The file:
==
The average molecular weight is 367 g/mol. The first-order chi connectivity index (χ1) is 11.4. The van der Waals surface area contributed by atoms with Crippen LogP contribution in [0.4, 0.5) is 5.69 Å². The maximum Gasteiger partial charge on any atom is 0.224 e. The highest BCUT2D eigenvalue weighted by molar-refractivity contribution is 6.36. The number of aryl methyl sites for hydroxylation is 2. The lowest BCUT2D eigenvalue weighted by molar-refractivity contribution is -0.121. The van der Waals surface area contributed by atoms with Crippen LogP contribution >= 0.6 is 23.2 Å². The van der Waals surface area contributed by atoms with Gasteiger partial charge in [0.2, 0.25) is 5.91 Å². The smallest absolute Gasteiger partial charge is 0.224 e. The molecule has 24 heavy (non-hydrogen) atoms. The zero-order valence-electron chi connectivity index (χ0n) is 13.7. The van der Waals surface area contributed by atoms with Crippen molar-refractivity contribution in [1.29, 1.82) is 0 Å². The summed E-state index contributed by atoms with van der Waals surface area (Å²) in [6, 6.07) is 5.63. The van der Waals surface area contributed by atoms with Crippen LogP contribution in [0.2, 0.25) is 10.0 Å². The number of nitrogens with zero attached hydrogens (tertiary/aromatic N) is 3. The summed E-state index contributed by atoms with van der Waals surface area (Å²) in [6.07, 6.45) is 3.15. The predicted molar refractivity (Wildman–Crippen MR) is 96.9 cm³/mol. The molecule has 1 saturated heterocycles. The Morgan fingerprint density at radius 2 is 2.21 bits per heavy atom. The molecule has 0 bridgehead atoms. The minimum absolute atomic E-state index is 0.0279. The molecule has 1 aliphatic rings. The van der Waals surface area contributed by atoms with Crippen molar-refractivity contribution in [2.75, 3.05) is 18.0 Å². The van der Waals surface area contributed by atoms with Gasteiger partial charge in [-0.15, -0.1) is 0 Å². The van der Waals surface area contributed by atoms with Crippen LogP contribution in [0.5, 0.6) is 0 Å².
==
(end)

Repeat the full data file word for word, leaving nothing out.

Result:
The average molecular weight is 367 g/mol. The first-order chi connectivity index (χ1) is 11.4. The van der Waals surface area contributed by atoms with Crippen LogP contribution in [0.4, 0.5) is 5.69 Å². The maximum Gasteiger partial charge on any atom is 0.224 e. The highest BCUT2D eigenvalue weighted by molar-refractivity contribution is 6.36. The number of aryl methyl sites for hydroxylation is 2. The lowest BCUT2D eigenvalue weighted by molar-refractivity contribution is -0.121. The van der Waals surface area contributed by atoms with Crippen LogP contribution >= 0.6 is 23.2 Å². The van der Waals surface area contributed by atoms with Gasteiger partial charge in [0.2, 0.25) is 5.91 Å². The smallest absolute Gasteiger partial charge is 0.224 e. The molecule has 24 heavy (non-hydrogen) atoms. The zero-order valence-electron chi connectivity index (χ0n) is 13.7. The van der Waals surface area contributed by atoms with Crippen molar-refractivity contribution in [1.29, 1.82) is 0 Å². The summed E-state index contributed by atoms with van der Waals surface area (Å²) in [6, 6.07) is 5.63. The van der Waals surface area contributed by atoms with Crippen LogP contribution in [0.2, 0.25) is 10.0 Å². The number of nitrogens with zero attached hydrogens (tertiary/aromatic N) is 3. The summed E-state index contributed by atoms with van der Waals surface area (Å²) in [6.07, 6.45) is 3.15. The predicted molar refractivity (Wildman–Crippen MR) is 96.9 cm³/mol. The molecule has 1 saturated heterocycles. The Morgan fingerprint density at radius 2 is 2.21 bits per heavy atom. The molecule has 0 bridgehead atoms. The minimum absolute atomic E-state index is 0.0279. The molecule has 1 aliphatic rings. The van der Waals surface area contributed by atoms with Crippen molar-refractivity contribution in [2.75, 3.05) is 18.0 Å². The van der Waals surface area contributed by atoms with Gasteiger partial charge in [-0.15, -0.1) is 0 Å². The van der Waals surface area contributed by atoms with Crippen LogP contribution in [0.5, 0.6) is 0 Å².